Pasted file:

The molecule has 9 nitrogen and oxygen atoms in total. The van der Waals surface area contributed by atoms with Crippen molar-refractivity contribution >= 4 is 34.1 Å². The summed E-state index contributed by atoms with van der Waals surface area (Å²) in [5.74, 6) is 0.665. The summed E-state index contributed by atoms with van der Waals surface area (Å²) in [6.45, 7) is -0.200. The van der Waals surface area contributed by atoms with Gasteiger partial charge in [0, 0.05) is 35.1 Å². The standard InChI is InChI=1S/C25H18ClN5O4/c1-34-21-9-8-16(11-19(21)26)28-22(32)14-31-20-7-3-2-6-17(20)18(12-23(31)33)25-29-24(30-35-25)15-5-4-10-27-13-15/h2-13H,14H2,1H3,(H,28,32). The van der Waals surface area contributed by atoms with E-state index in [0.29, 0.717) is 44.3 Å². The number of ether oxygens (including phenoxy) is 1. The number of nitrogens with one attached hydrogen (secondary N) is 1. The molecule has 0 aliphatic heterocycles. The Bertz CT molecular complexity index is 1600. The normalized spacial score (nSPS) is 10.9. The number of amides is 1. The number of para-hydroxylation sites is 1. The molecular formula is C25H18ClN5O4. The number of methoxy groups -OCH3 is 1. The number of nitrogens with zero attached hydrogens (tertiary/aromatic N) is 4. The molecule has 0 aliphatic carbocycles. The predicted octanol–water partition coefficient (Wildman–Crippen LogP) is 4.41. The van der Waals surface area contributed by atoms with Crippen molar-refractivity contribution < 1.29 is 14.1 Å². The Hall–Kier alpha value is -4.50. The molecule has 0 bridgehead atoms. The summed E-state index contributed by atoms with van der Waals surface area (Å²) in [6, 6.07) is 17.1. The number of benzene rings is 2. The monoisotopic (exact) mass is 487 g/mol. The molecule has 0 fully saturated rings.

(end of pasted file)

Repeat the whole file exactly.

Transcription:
The molecule has 9 nitrogen and oxygen atoms in total. The van der Waals surface area contributed by atoms with Crippen molar-refractivity contribution >= 4 is 34.1 Å². The summed E-state index contributed by atoms with van der Waals surface area (Å²) in [5.74, 6) is 0.665. The summed E-state index contributed by atoms with van der Waals surface area (Å²) in [6.45, 7) is -0.200. The van der Waals surface area contributed by atoms with Gasteiger partial charge in [0, 0.05) is 35.1 Å². The standard InChI is InChI=1S/C25H18ClN5O4/c1-34-21-9-8-16(11-19(21)26)28-22(32)14-31-20-7-3-2-6-17(20)18(12-23(31)33)25-29-24(30-35-25)15-5-4-10-27-13-15/h2-13H,14H2,1H3,(H,28,32). The van der Waals surface area contributed by atoms with E-state index in [0.29, 0.717) is 44.3 Å². The number of ether oxygens (including phenoxy) is 1. The number of nitrogens with one attached hydrogen (secondary N) is 1. The molecule has 0 aliphatic heterocycles. The Bertz CT molecular complexity index is 1600. The normalized spacial score (nSPS) is 10.9. The number of amides is 1. The number of para-hydroxylation sites is 1. The molecular formula is C25H18ClN5O4. The number of methoxy groups -OCH3 is 1. The number of nitrogens with zero attached hydrogens (tertiary/aromatic N) is 4. The molecule has 0 aliphatic carbocycles. The predicted octanol–water partition coefficient (Wildman–Crippen LogP) is 4.41. The van der Waals surface area contributed by atoms with Crippen molar-refractivity contribution < 1.29 is 14.1 Å². The Hall–Kier alpha value is -4.50. The molecule has 0 bridgehead atoms. The summed E-state index contributed by atoms with van der Waals surface area (Å²) in [6, 6.07) is 17.1. The number of benzene rings is 2. The monoisotopic (exact) mass is 487 g/mol. The molecule has 0 fully saturated rings.